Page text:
The connector 15 further includes a tube, generally designated 95. The tube 95 has a first end portion 97 and an oppositely disposed second end portion 99 and defines a passage 101 through the tube 95. The first end portion 97 of the tube 95 is connectedly engaged with the longitudinal bore 83 at the back end portion 81 of the main body 77. In the subject embodiment, the connected engagement between the tube 95 and the main body 77 is a press-fit engagement. In the subject embodiment, an inner diameter D1 of the passage 101 at the first end portion 97 of the tube 95 is smaller than an inner diameter D2 of the passage 101 at the second end portion 99. The purpose for the difference in the inner diameters D1, D2 of the passage 101 between the first and second end portions 97, 99, respectively, will be described subsequently. The tube 95 further includes an annular groove 103 disposed in the outer surface of the tube 95 between the first end portion 97 and the second end portion 99.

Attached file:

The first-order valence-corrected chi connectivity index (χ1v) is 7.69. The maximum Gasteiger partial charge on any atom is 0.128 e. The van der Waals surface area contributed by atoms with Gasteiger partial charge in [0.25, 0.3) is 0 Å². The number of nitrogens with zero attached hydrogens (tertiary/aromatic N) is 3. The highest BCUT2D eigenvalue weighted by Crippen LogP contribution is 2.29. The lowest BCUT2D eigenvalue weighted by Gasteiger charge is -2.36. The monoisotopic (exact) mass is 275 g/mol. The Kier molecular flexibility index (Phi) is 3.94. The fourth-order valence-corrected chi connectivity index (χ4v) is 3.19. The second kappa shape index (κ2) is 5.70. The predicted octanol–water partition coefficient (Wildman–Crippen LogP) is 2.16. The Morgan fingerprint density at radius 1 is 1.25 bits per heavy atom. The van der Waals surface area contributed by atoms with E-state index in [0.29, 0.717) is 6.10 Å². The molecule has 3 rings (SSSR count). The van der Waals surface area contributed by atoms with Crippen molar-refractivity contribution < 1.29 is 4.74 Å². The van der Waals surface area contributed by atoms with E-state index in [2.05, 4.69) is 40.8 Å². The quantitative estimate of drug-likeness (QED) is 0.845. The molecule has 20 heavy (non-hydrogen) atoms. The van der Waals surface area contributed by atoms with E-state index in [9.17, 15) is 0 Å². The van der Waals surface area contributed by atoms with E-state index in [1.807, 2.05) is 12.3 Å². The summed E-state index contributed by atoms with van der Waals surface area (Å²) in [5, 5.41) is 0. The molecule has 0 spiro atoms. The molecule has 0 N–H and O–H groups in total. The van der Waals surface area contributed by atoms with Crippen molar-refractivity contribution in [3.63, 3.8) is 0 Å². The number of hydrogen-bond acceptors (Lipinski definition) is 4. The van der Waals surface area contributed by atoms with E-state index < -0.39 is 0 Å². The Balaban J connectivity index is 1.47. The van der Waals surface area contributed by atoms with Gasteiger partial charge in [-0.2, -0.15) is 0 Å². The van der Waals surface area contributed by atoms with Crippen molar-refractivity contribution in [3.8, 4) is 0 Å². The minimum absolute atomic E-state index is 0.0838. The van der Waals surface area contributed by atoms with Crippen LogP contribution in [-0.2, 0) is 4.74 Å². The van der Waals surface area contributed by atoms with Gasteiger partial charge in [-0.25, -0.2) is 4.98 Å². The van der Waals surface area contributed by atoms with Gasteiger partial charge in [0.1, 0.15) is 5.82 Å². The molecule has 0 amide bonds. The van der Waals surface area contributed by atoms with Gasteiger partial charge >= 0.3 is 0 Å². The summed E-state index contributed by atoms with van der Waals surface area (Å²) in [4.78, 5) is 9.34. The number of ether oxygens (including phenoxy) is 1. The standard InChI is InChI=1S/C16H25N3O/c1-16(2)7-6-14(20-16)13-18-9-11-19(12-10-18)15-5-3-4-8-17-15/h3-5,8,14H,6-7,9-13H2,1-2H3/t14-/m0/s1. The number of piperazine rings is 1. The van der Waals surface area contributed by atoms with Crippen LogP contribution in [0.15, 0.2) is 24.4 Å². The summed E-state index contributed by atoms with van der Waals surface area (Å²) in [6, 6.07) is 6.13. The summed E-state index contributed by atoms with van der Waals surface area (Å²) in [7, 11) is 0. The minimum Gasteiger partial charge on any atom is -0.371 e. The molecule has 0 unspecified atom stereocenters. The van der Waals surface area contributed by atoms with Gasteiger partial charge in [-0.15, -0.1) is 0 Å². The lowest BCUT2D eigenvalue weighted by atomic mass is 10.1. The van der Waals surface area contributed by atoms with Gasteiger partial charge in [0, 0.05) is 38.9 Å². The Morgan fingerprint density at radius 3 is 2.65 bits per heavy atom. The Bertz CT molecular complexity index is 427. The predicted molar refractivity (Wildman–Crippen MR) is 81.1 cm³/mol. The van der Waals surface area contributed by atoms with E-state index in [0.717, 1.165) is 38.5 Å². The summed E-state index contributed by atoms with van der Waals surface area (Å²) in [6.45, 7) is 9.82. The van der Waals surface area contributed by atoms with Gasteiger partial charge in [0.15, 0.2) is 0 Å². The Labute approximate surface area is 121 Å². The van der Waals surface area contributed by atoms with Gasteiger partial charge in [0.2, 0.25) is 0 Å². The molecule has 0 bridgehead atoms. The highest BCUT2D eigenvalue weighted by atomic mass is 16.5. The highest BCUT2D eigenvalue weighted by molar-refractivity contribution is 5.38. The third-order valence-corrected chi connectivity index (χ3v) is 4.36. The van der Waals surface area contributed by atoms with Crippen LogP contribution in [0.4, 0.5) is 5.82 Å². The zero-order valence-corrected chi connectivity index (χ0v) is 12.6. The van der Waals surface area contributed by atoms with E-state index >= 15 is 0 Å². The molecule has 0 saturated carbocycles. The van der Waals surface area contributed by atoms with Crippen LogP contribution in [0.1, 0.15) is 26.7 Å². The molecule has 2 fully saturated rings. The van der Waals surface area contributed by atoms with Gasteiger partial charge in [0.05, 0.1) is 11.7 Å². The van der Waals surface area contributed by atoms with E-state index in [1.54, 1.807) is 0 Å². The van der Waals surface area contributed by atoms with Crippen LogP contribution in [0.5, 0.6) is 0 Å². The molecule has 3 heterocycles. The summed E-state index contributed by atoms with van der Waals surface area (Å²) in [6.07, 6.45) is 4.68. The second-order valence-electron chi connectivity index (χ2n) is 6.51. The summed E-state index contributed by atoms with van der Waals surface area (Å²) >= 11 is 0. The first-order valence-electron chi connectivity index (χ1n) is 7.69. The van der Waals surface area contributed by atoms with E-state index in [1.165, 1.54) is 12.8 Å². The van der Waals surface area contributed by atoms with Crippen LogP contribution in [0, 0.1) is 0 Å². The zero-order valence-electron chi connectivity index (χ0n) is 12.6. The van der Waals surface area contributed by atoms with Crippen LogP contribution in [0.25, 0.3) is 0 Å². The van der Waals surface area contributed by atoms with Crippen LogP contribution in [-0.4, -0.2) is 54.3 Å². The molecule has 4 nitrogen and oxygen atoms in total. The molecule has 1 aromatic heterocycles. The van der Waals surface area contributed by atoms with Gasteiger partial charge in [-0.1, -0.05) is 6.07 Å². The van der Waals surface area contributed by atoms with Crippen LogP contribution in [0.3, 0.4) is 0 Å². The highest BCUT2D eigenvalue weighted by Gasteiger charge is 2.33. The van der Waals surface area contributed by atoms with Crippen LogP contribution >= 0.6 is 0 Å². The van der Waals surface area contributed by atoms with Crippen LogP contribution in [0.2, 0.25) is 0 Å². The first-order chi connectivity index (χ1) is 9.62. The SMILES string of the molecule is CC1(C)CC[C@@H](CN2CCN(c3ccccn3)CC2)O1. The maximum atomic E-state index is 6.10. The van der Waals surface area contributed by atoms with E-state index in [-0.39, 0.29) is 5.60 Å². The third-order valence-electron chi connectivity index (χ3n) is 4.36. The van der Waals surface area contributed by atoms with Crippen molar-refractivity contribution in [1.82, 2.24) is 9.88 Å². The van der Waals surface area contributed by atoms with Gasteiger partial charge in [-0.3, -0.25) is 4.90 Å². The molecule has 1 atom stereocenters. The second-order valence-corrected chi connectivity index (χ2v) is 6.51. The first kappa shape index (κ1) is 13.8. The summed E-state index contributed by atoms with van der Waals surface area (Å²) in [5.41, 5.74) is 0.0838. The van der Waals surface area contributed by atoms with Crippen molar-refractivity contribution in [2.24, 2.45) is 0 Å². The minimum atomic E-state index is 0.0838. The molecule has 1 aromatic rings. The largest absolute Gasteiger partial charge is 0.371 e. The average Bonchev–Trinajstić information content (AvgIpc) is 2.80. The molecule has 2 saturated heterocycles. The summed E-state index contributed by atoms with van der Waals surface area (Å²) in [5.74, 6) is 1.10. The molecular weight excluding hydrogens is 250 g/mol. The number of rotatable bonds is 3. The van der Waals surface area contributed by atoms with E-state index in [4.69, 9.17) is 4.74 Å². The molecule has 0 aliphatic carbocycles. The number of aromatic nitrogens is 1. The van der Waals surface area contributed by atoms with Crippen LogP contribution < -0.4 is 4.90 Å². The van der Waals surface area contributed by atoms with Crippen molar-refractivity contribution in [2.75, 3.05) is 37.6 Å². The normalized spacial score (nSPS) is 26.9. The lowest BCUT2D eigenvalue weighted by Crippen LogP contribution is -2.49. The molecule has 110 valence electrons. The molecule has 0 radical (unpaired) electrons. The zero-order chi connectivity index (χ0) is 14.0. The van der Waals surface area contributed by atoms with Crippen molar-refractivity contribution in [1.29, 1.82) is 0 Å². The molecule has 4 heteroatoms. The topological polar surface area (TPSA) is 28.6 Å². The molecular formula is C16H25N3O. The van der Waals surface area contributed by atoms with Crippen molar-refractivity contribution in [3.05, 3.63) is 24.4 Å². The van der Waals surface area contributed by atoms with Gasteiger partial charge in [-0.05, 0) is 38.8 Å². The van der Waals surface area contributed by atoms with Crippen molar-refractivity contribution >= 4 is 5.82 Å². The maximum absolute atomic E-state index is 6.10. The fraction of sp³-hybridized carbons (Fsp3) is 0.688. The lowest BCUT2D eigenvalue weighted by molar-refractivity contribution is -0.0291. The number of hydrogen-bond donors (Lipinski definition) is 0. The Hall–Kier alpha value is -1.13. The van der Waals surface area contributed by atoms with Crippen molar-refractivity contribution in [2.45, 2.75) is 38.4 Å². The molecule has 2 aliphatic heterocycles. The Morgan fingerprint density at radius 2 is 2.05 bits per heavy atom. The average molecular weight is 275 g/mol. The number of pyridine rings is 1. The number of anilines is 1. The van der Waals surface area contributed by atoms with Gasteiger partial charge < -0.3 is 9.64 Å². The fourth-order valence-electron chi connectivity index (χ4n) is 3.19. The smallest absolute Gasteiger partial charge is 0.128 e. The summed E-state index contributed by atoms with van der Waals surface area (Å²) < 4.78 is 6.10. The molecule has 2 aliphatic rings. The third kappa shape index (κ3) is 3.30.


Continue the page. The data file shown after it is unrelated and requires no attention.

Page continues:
Disposed between the ferrule assembly 85 and the tube 95 is a spring 105. A first end 107 of the spring 105 abuts the flange 93 of the hub 91 while an oppositely disposed second end 109 of the spring 105 abuts an end surface 111 of the first end portion 97 of the tube 95. While the spring 105 biases the ferrule assembly 85 toward the front end region 79 of the main body 77, the spring 105 allows for axial movement of the ferrule assembly 85 within the longitudinal bore 83. In the subject embodiment, and by way of example only, the spring 105 allows for at least 1 mm of axial movement of the ferrule assembly 85.